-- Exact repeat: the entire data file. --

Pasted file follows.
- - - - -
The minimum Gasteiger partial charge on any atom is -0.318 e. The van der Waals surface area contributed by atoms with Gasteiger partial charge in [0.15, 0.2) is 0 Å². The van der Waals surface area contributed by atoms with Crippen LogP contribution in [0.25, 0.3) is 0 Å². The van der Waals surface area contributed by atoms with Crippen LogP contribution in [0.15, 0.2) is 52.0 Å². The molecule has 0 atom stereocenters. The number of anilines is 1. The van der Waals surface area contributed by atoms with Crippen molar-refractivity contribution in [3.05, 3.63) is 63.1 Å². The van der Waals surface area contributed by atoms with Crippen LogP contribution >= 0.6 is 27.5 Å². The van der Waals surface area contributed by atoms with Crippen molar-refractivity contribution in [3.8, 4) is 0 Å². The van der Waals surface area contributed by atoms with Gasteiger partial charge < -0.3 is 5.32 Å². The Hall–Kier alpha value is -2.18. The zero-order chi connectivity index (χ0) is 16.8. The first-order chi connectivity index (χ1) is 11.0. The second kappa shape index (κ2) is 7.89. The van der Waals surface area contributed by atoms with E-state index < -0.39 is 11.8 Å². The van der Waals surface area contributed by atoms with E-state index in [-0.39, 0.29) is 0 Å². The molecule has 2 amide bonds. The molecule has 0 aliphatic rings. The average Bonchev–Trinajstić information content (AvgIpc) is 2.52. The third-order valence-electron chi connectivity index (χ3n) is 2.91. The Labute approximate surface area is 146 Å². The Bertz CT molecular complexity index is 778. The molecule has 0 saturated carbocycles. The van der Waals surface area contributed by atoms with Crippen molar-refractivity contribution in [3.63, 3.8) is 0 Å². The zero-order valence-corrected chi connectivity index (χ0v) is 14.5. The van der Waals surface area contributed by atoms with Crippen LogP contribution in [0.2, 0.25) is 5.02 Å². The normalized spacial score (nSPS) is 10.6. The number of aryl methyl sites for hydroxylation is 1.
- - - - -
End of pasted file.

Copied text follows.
The minimum Gasteiger partial charge on any atom is -0.318 e. The van der Waals surface area contributed by atoms with Gasteiger partial charge in [0.15, 0.2) is 0 Å². The van der Waals surface area contributed by atoms with Crippen LogP contribution in [0.25, 0.3) is 0 Å². The van der Waals surface area contributed by atoms with Crippen LogP contribution in [0.15, 0.2) is 52.0 Å². The molecule has 0 atom stereocenters. The number of anilines is 1. The van der Waals surface area contributed by atoms with Crippen molar-refractivity contribution in [3.05, 3.63) is 63.1 Å². The van der Waals surface area contributed by atoms with Crippen LogP contribution >= 0.6 is 27.5 Å². The van der Waals surface area contributed by atoms with Crippen molar-refractivity contribution in [3.8, 4) is 0 Å². The van der Waals surface area contributed by atoms with Gasteiger partial charge < -0.3 is 5.32 Å². The Hall–Kier alpha value is -2.18. The zero-order chi connectivity index (χ0) is 16.8. The first-order chi connectivity index (χ1) is 11.0. The second kappa shape index (κ2) is 7.89. The van der Waals surface area contributed by atoms with E-state index < -0.39 is 11.8 Å². The van der Waals surface area contributed by atoms with E-state index in [-0.39, 0.29) is 0 Å². The molecule has 2 amide bonds. The molecule has 0 aliphatic rings. The average Bonchev–Trinajstić information content (AvgIpc) is 2.52. The third-order valence-electron chi connectivity index (χ3n) is 2.91. The Labute approximate surface area is 146 Å². The Bertz CT molecular complexity index is 778. The molecule has 0 saturated carbocycles. The van der Waals surface area contributed by atoms with Crippen molar-refractivity contribution in [3.63, 3.8) is 0 Å². The zero-order valence-corrected chi connectivity index (χ0v) is 14.5. The van der Waals surface area contributed by atoms with Crippen LogP contribution in [0.2, 0.25) is 5.02 Å². The normalized spacial score (nSPS) is 10.6. The number of aryl methyl sites for hydroxylation is 1.